Where Is Utopian Academy for the Arts? City Prohibits School From Using Sign[/pullquote][/column] [column half]

    “It got really nasty,” Miller said of a recent surprise visit from code enforcement before school began."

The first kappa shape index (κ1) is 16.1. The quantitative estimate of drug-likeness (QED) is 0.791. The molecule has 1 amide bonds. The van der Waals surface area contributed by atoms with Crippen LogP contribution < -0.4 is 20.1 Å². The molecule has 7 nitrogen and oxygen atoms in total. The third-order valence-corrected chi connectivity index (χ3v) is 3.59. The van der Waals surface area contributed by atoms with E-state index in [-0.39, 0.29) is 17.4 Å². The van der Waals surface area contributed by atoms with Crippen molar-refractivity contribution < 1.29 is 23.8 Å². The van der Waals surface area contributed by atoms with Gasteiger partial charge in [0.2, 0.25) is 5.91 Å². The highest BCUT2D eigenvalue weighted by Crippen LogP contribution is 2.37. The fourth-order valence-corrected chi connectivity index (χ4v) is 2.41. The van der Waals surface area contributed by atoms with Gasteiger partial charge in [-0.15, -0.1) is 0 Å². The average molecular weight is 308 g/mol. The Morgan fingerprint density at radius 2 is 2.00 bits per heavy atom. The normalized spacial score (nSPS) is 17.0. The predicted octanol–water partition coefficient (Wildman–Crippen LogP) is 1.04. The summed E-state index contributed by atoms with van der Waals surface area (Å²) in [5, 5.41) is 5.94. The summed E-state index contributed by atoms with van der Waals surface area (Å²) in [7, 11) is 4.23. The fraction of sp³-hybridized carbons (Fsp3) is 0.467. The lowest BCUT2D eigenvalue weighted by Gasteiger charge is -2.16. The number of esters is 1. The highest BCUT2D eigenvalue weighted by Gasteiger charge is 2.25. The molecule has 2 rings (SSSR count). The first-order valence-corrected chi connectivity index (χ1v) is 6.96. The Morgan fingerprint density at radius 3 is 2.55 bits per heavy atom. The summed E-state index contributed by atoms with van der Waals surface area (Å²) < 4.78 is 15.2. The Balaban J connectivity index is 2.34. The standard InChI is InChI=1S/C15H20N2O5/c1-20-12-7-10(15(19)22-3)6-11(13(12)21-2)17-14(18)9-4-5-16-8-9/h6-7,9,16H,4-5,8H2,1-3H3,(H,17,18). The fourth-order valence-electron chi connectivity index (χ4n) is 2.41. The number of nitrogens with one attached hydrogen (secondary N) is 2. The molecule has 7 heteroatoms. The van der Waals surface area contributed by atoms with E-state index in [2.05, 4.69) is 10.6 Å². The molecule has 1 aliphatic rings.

Miller said that he has received calls and notes from the city warning that Utopian has accrued fees in the hundreds of dollars for violating city business license and sign codes. “It got really nasty,” Miller said of a recent surprise visit from code enforcement before school began. “The guy came and tossed the [fee list] in the face” of a school supporter.Miller took video footage of the visit that shows a code enforcement officer telling him and a school supporter that an inspection of the school’s signage was necessary because “the Georgia Department of Education does not look for stuff like this on buildings.”For the second year in a row, Miller turned to the State Charter Schools Commission for reinforcement. Miller got a letter explaining to the city that schools authorized by the commission are indeed public schools, not businesses.“Utopian Academy for the Arts is a public charter school authorized by the SCSC- a state level authorizing entity under the authority of the state Board of Education,” wrote Gregg Stevens, general counsel for the commission.“Accordingly, Utopian Academy for the Arts should at all times be treated like a public school with the privileges, rights, and obligations afforded thereto …” Utopian opened in August 2014. It was denied the right to exist by the Clayton County School board in 2011, 2012, and 2013 when the district rejected its charter application. The local denial was over-ruled by the state in October 2013. The state Charter Schools Commission granted Utopian Academy the authority to serve kids for five years as a state charter school. It was the first charter school to win approval from the new commission.[/column] [/columns] State Rep. Valencia Stovall, who supported the opening of Utopian in Clayton and co-sponsored the new law protecting charter schools from harassment, said it was “disheartening” to learn that Utopian is still having trouble with local government.“They should be treated as any other public school opening in the city,” Stovall said. “Instead, they have been hit from both sides from the City of Riverdale and the Clayton County School Board.” Stovall said that in addition to racking up fines from the city, Clayton Schools is exercising its right to charge Utopian much higher rent than the building’s earlier tenant. Utopian pays $3,000 a month to use the building compared to the Riverdale Development Authority, which had a lease allowing it to pay $1 annually for 20 years.School leaders say they refused to be forced out of Riverdale by local leaders who see them as competition. “Being in this fight for so long has been a tedious journey for me not only as a board member, but also a parent,” said Sharon Daniel, who chairs Utopian’s governing board. “We will not give up. We will educate the City of Riverdale.Utopian is a public school. We have a right to be here.” CLICK HERE FOR THIS RELEASE IN A DOWNLOADABLE FORMAT